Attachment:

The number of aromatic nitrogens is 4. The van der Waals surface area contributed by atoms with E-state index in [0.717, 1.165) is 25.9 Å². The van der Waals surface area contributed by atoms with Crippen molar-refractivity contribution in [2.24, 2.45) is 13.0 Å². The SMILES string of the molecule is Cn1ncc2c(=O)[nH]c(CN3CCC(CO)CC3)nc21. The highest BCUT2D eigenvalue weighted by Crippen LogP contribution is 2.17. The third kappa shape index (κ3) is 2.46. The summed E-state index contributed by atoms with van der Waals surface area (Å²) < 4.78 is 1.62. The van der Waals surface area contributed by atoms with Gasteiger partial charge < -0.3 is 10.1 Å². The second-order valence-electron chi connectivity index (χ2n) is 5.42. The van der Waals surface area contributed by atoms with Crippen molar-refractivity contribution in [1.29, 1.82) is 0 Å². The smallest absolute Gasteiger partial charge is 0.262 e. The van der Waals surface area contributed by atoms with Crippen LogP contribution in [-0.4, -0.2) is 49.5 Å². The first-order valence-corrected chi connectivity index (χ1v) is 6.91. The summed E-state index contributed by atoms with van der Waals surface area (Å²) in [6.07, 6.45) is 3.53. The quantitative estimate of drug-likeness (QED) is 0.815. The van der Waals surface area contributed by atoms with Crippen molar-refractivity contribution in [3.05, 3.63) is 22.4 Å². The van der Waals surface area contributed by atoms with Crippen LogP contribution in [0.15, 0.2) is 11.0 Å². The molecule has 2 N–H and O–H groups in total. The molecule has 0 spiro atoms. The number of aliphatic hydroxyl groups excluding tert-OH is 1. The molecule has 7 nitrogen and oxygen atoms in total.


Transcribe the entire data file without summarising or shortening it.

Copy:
The number of aromatic nitrogens is 4. The van der Waals surface area contributed by atoms with E-state index in [0.717, 1.165) is 25.9 Å². The van der Waals surface area contributed by atoms with Crippen molar-refractivity contribution in [2.24, 2.45) is 13.0 Å². The SMILES string of the molecule is Cn1ncc2c(=O)[nH]c(CN3CCC(CO)CC3)nc21. The highest BCUT2D eigenvalue weighted by Crippen LogP contribution is 2.17. The third kappa shape index (κ3) is 2.46. The summed E-state index contributed by atoms with van der Waals surface area (Å²) < 4.78 is 1.62. The van der Waals surface area contributed by atoms with Gasteiger partial charge < -0.3 is 10.1 Å². The second-order valence-electron chi connectivity index (χ2n) is 5.42. The van der Waals surface area contributed by atoms with Crippen molar-refractivity contribution in [1.29, 1.82) is 0 Å². The smallest absolute Gasteiger partial charge is 0.262 e. The van der Waals surface area contributed by atoms with Crippen LogP contribution in [-0.4, -0.2) is 49.5 Å². The first-order valence-corrected chi connectivity index (χ1v) is 6.91. The summed E-state index contributed by atoms with van der Waals surface area (Å²) in [6.07, 6.45) is 3.53. The quantitative estimate of drug-likeness (QED) is 0.815. The van der Waals surface area contributed by atoms with Crippen molar-refractivity contribution in [3.05, 3.63) is 22.4 Å². The van der Waals surface area contributed by atoms with Crippen LogP contribution in [0.15, 0.2) is 11.0 Å². The molecule has 2 N–H and O–H groups in total. The molecule has 0 spiro atoms. The number of aliphatic hydroxyl groups excluding tert-OH is 1. The molecule has 7 nitrogen and oxygen atoms in total.